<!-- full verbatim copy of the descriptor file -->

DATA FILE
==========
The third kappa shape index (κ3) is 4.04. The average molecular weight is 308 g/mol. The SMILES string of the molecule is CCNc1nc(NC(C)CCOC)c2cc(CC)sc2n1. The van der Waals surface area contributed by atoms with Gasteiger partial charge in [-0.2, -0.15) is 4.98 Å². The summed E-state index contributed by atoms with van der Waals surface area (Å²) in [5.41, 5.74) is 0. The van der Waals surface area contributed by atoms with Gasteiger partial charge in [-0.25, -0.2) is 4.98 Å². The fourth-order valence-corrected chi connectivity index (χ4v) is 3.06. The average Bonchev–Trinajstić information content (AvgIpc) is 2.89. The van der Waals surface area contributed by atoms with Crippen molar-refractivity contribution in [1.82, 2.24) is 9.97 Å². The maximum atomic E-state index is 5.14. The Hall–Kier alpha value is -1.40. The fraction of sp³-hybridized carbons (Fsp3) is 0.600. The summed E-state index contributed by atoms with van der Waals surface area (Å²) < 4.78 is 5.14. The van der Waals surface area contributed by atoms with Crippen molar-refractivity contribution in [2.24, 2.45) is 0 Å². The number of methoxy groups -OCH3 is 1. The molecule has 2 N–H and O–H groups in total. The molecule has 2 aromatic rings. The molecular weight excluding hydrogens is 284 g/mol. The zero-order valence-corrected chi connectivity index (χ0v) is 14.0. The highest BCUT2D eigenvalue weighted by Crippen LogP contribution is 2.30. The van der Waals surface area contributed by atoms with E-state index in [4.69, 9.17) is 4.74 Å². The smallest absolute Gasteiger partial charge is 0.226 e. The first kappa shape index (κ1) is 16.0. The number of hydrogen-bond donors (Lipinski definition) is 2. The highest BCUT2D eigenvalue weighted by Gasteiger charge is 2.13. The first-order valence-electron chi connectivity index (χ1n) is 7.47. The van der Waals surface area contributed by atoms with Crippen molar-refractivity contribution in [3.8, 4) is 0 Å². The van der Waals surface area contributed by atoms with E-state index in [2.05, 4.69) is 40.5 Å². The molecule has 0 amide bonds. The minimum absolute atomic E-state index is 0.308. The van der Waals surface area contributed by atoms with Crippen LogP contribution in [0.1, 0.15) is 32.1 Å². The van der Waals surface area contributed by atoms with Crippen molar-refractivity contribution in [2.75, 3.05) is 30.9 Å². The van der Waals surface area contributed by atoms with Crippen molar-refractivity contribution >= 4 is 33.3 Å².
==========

The third kappa shape index (κ3) is 4.04. The average molecular weight is 308 g/mol. The SMILES string of the molecule is CCNc1nc(NC(C)CCOC)c2cc(CC)sc2n1. The van der Waals surface area contributed by atoms with Gasteiger partial charge in [-0.2, -0.15) is 4.98 Å². The summed E-state index contributed by atoms with van der Waals surface area (Å²) in [5.41, 5.74) is 0. The van der Waals surface area contributed by atoms with Gasteiger partial charge in [-0.25, -0.2) is 4.98 Å². The fourth-order valence-corrected chi connectivity index (χ4v) is 3.06. The average Bonchev–Trinajstić information content (AvgIpc) is 2.89. The van der Waals surface area contributed by atoms with Crippen molar-refractivity contribution in [1.82, 2.24) is 9.97 Å². The maximum atomic E-state index is 5.14. The Hall–Kier alpha value is -1.40. The fraction of sp³-hybridized carbons (Fsp3) is 0.600. The summed E-state index contributed by atoms with van der Waals surface area (Å²) < 4.78 is 5.14. The van der Waals surface area contributed by atoms with Crippen molar-refractivity contribution in [2.24, 2.45) is 0 Å². The number of methoxy groups -OCH3 is 1. The molecule has 2 N–H and O–H groups in total. The molecule has 2 aromatic rings. The molecular weight excluding hydrogens is 284 g/mol. The zero-order valence-corrected chi connectivity index (χ0v) is 14.0. The highest BCUT2D eigenvalue weighted by Crippen LogP contribution is 2.30. The van der Waals surface area contributed by atoms with E-state index in [4.69, 9.17) is 4.74 Å². The smallest absolute Gasteiger partial charge is 0.226 e. The first kappa shape index (κ1) is 16.0. The number of hydrogen-bond donors (Lipinski definition) is 2. The highest BCUT2D eigenvalue weighted by Gasteiger charge is 2.13. The first-order valence-electron chi connectivity index (χ1n) is 7.47. The van der Waals surface area contributed by atoms with Crippen molar-refractivity contribution in [3.8, 4) is 0 Å². The van der Waals surface area contributed by atoms with E-state index in [2.05, 4.69) is 40.5 Å². The molecule has 0 amide bonds. The minimum absolute atomic E-state index is 0.308. The van der Waals surface area contributed by atoms with Crippen LogP contribution in [0.1, 0.15) is 32.1 Å². The van der Waals surface area contributed by atoms with Crippen molar-refractivity contribution in [2.75, 3.05) is 30.9 Å². The van der Waals surface area contributed by atoms with Crippen molar-refractivity contribution >= 4 is 33.3 Å².